The congressman’s many lies are the product of a political system that incentivizes dishonesty and punishes sincerity
It’s hard to keep track of what, exactly, the newly elected Republican congressman George Santos has said about his own life. His story changes and contradicts itself; his lies seem indiscriminate, and largely ad hoc. He says he worked at Citigroup and Goldman Sachs, which he didn’t. He said he graduated from Baruch College – he didn’t do that, either. Some of his fabrications are so trivial and specific that it’s impossible to ascribe a nefarious motive to them.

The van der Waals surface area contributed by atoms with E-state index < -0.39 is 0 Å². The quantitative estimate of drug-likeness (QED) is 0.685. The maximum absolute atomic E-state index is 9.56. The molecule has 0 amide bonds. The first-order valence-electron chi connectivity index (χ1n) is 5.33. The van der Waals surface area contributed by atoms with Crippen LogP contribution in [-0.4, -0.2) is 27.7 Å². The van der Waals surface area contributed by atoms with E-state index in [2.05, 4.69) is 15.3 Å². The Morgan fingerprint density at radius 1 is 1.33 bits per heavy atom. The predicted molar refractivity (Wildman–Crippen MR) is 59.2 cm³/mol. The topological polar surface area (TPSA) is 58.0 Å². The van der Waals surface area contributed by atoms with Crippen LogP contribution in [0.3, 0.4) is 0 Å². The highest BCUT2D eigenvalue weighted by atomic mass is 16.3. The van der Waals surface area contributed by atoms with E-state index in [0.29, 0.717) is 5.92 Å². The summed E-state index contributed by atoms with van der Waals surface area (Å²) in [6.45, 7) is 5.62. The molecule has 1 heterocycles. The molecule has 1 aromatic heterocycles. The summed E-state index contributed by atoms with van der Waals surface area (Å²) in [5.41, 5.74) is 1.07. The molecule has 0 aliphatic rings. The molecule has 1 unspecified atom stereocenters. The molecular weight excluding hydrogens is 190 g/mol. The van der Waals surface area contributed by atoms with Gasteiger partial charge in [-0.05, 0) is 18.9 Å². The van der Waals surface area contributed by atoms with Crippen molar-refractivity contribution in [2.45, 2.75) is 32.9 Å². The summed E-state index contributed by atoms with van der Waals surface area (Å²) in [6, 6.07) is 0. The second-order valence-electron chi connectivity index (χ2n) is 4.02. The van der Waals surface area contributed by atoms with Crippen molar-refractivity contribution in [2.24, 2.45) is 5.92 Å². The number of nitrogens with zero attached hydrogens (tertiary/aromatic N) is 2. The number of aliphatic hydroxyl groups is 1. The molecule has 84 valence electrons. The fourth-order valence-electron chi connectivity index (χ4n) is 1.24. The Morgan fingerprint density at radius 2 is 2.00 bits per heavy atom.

What could Santos possibly have to gain, for instance, by claiming, as he apparently did to a local Republican party leader, to have been a college volleyball champion? Others are transparently self-serving, his attempts to cover them up so brazen as to be frankly hilarious. On the campaign trail, running in the heavily Jewish third district of New York, on suburban Long Island, Santos claimed that he was “a member of the Jewish community”, and descended from Ukrainian refugees. When this turned out to be untrue, he later tried to claim that he merely meant that he was “Jew-ish”. It was like a line from Seinfeld; punning, implausible, shameless. At times like this, it’s hard to take Santos’s dishonesty seriously. It seems less like an affront to the dignity of the democratic process and more like some kind of durational satire, a piece of performance art.